Every website has one - web forms are everywhere and millions of people use them every day. Forms play a key role and establish a connection between your website and its visitors. From newsletter signups and job applications to the well-established contact form, web forms serve many different applications in almost every interaction your visitors have with your website.
But what do you do if your website visitors don't pay attention to the nice form you added to your website? Studies have shown that the average contact form just has a conversion rate of 1%. Spending time to build a web form can be frustrating when your form conversion rate is low - the entire goal of any form is to gather submissions, after all. So why are your visitors not filling out your forms?
While there is no simple answer to fix low form conversion rates, we will look at 5 tips and best practices that you can use to improve your own form conversion rate.
1. Keep it simple
Let's face it, people are lazy, and this includes your website visitors. So, do you need to ask for a street address? Or for that phone number? Research shows that reducing the number of fields improves the conversion rate and, thus, increases form submissions. Choose the right amount of form fields for your use case.
For example, when designing a newsletter signup form, you should only collect a first name and email address. And you may not even need the first name. On the other hand, when creating a lead generation form, fewer fields can also decrease the quality of leads.
This also applies to optional fields - if you don't absolutely need the information, just don't add the form field. And if you do need the information, make the field mandatory.
2. Remove friction
Keeping with the previous tip's theme, submitting the form should be as frictionless as possible. While captchas are efficient at filtering spam, studies have shown, they can hurt your forms' conversion rates. When captchas are on, you could lose out on about 3% of total conversions!
That doesn't mean you have to sacrifice your security, though. Modern captcha solutions (e.g., reCAPTCHA v3) protect your website and forms without interrupting your users and affecting conversion rates.
Reducing friction also means making the form easier to fill out. Again, users are lazy, and they don't want to type the same information multiple times. Help them out by auto-filling the fields that your visitors filled out before or try to predict their answers.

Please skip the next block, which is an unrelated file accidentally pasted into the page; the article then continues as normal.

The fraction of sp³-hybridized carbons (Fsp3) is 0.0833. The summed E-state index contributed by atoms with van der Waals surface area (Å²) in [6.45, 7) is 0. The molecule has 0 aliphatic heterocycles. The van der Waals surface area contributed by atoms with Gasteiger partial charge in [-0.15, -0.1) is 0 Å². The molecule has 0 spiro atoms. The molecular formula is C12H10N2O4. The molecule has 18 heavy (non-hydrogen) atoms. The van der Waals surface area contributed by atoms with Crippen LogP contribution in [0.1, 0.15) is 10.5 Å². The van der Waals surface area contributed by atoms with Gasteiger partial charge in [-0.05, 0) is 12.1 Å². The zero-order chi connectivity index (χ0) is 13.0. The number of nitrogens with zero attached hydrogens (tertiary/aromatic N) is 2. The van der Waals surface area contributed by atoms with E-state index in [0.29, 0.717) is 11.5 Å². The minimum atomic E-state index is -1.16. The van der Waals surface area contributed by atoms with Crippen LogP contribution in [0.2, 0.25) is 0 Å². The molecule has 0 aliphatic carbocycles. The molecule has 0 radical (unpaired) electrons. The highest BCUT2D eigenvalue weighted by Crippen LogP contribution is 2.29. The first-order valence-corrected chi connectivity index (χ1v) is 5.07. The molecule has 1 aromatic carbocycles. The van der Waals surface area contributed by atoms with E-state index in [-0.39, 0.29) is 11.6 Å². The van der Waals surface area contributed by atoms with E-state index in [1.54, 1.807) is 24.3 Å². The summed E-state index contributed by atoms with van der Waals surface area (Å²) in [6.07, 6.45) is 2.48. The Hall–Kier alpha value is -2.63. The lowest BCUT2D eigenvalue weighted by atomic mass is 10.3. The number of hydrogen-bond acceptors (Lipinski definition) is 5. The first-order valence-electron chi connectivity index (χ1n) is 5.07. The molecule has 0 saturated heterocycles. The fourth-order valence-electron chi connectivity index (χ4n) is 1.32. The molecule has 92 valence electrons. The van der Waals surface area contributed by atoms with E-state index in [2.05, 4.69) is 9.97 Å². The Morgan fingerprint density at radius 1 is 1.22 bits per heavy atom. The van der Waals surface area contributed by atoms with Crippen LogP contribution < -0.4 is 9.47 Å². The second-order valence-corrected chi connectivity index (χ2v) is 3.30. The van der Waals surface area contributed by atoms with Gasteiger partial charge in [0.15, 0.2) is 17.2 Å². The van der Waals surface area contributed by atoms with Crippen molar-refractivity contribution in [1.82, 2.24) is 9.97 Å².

You can achieve this by making use of the "autofill" attribute:
<form> <label for="first-name">First name</label> <input type="text" id="first-name" autocomplete="given-name" /> <label for="email">Email</label> <input type="email" id="email" autocomplete="email" /> <input type="submit" value="Subscribe now!" /> </form>
3. Make your CTA stand out
Using the word "submit" on all your call-to-actions (CTAs) doesn't inspire your website visitors to convert. It also doesn't let them know what happens next. Treat this as an opportunity to convince your users to fill out your form and hit submit.
Try some of these examples instead for your CTA:
- Subscribe now
- Request a call
- Start your free trial
- Download this ebook
The color of your call-to-action matters, too. Certain colors statistically perform better, e.g., the color red is the highest performing color. The key here is to choose a color that fits your design and brand but also stands out enough amongst all the other buttons on your website.
4. Location matters
Most users spent 80% of their time above the fold. This means that the location of your form can heavily influence its conversion rate. Make sure that your conversion form is positioned in an obvious place - for most forms, this should be above the fold. Putting a web form at the bottom of your page will mean that most visitors will likely never see it, let alone interact with it.
5. Add social proof
Humans are pack animals - we need to feel a sense of belonging, and we look at what others are doing or have done in the past to learn what is correct. Our decisions are influenced by the choices, opinions, and actions of the people around us.
This is what we call social proof, and it is a shortcut for us to decide how to act. It is also one of the best ways you can improve your conversion rate. For example, 70% of people will trust a recommendation from someone they don't even know.
There are several elements of social proof that you can incorporate:
- The number of registrations, signups, etc.
- Media mentions
- Customer recommendations and logos
- Social share count
A/B test your improvements
As we've seen, there are a lot of areas to look out for when tackling conversion rate optimization. Arguably the most important thing you can do to improve your form conversion rate is to A/B test or split test your changes. Testing any improvements will give you confidence that you are on the right path and remove any conjecture about what works and what doesn't.
For example, A/B testing is extremely useful to find the best performing CTA copy and color for your website.
Ready to get started?
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